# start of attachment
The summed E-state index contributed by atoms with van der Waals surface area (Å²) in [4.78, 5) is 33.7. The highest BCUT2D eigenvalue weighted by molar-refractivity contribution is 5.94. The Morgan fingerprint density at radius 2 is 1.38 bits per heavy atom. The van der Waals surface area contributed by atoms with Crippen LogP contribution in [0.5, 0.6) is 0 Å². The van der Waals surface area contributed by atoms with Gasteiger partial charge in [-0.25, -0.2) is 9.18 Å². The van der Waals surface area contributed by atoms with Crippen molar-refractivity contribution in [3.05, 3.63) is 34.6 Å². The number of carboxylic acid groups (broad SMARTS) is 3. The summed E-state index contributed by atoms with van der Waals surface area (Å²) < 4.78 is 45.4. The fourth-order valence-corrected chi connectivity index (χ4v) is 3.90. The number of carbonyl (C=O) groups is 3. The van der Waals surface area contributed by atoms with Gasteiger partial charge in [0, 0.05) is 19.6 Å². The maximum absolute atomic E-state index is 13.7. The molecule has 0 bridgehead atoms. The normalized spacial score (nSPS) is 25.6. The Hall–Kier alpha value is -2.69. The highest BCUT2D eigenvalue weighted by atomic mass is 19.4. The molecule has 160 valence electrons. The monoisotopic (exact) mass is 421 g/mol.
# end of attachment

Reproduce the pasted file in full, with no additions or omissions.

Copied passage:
The summed E-state index contributed by atoms with van der Waals surface area (Å²) in [4.78, 5) is 33.7. The highest BCUT2D eigenvalue weighted by molar-refractivity contribution is 5.94. The Morgan fingerprint density at radius 2 is 1.38 bits per heavy atom. The van der Waals surface area contributed by atoms with Crippen LogP contribution in [0.5, 0.6) is 0 Å². The van der Waals surface area contributed by atoms with Gasteiger partial charge in [-0.25, -0.2) is 9.18 Å². The van der Waals surface area contributed by atoms with Crippen molar-refractivity contribution in [3.05, 3.63) is 34.6 Å². The number of carboxylic acid groups (broad SMARTS) is 3. The summed E-state index contributed by atoms with van der Waals surface area (Å²) < 4.78 is 45.4. The fourth-order valence-corrected chi connectivity index (χ4v) is 3.90. The number of carbonyl (C=O) groups is 3. The van der Waals surface area contributed by atoms with Gasteiger partial charge in [0, 0.05) is 19.6 Å². The maximum absolute atomic E-state index is 13.7. The molecule has 0 bridgehead atoms. The normalized spacial score (nSPS) is 25.6. The Hall–Kier alpha value is -2.69. The highest BCUT2D eigenvalue weighted by atomic mass is 19.4. The molecule has 160 valence electrons. The monoisotopic (exact) mass is 421 g/mol.